Panthéon was originally built to be a church dedicated to St. Genevieve who was said to have saved Paris through mass prayer. It now stands as a monument and burial in Paris. Panthéon is used to bury the prominent French figures. Buried in Pantheons necropolis are Voltaire, Rousseau, Victor Hugo, Émile Zola, Jean Moulin, Louis Braille, Jean Jaurès and Soufflot, its architect. The Panthéon is a beautiful display of Neoclassical and Gothic architecture.


Did you know that a horrible rumor spread in 1814 that Voltaire's remains were stolen by religious fanatics and thrown into a garbage heap? 83 years later in 1879 those rumors were put to rest when his coffin was opened to revealed that his remains were still present. Talk about tales from the crypt.

Burials in the Panthéon were a way to celebrate the lives of prominent French figures, however this list seemed to be limited only to men. It wasn’t until 1995 that the Panthéon broke tradition and entombed physicist and chemist Marie Curie for her contributions to the study of radioactivity. Her husband, a physicist Pierre Curie, is also buried in the Panthéon.


Léon Foucault proved that the earth rotates at an axis by demonstrating it in the Pantheon. He build a huge iron pendulum and in 1851 through his experiement he was able to prove that the earth rotates at an axis.

Covered in impressive art and so much history the Panthéon could put some museums to shame. All in all it is a must see while visiting Paris.

Seine River Dinner Cruise

This river is the 3rd largest at 483 miles and has over 30 bridges over it. Its one of the most traveled rivers since back in the Roman times. In 885 A.D., the Vikings used the Seine to invade France, rowing in hundreds in an army 40,000-strong inland to the heart of the France.

Fun Fact:

After the burning at the stake of Joan of Arc in 1431, her ashes were thrown into the Seine from the medieval stone Mathilde Bridge at Rouen.

Today The Seine has captured the hearts of many as one of the world's most romantic rivers.

We definitely had a blast riding in its steady waters for our romantic evening dinner cruise. It was nice to float by the Eiffel tower as we ate our dinner and Parisian music played in the background.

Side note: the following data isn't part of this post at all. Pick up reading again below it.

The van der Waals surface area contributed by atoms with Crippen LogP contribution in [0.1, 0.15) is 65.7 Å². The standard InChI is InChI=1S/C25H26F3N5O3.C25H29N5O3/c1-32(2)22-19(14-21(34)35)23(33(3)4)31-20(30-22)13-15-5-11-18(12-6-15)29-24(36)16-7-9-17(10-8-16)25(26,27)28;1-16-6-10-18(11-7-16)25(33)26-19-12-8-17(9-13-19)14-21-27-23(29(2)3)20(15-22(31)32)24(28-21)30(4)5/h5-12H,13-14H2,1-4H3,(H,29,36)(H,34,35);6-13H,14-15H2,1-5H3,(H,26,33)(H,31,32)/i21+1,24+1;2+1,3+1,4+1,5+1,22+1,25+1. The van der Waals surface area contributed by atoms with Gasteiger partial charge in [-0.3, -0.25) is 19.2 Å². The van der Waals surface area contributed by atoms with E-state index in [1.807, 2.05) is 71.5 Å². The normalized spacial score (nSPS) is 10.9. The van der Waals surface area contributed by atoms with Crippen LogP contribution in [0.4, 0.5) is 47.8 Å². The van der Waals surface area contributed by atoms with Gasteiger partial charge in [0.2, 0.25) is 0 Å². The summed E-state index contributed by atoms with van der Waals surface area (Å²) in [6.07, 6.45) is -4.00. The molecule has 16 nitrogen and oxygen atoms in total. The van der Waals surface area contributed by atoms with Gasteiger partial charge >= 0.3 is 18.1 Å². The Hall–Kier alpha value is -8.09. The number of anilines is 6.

Palace of Versailles

About 10 miles southwest of Paris, is the Palace of Versailles. This palace is exquisite in all it's architectural splender. It was built by Louis XIII in 1623 as a hunting lodge and was enlarged into a royal palace by Louis XIV in the 1660s and 1670s. All the materials used in building and decorating Versailles were made in France. Louis XIV, in 1682 decided to move his household to the small village of Versailles from the former royal abode called the Louvre in the heart of Palace. The then King seemed to really be a 'man of the people'. The Palace of Versailles was accessible by members of the public. The King made a ceremony of everything including waking up. This ceremony was open to the public as well.

This luxurious palace has 700 rooms, more than 2,000 windows, 1,250 fireplaces and 67 staircases. The garden is 1976.84 acres most of which is landscaped into that classic French style garden created by André Le Nôtre.


The Hall of Mirrors at the Palace of Versailles contains a total of 357 mirrors

At the time Venice had a monopoly on making mirrors so Venetian artisans were lured to France

The Venetians soon after, ordered the assassination of the mirror makers for giving their secrets away.

There is a lot of history documented in this infamous hall. The Treaty of Versailles, which formally ended the First World War, was signed in the Hall of Mirrors.

Fun Fact:

We were featured on BuzzFeed's article entitled, " A couple that travels together, stays together." The pictures on the feature is of us in this beautiful castle.

Misc. Pictures and Closing Comments

We came, we saw and we conquered. We truly enjoyed our time in Paris. It was the first destination of our honeymoon and I cant wait to share the rest of our trip and future trips with you.

Our Hotel

Best Western Batignolles

Here are some more fun photos from our trip.

#France #Paris #Honeymoon #SibbliesHoneymoon #SibbliesTravel #Travel #TravelVentures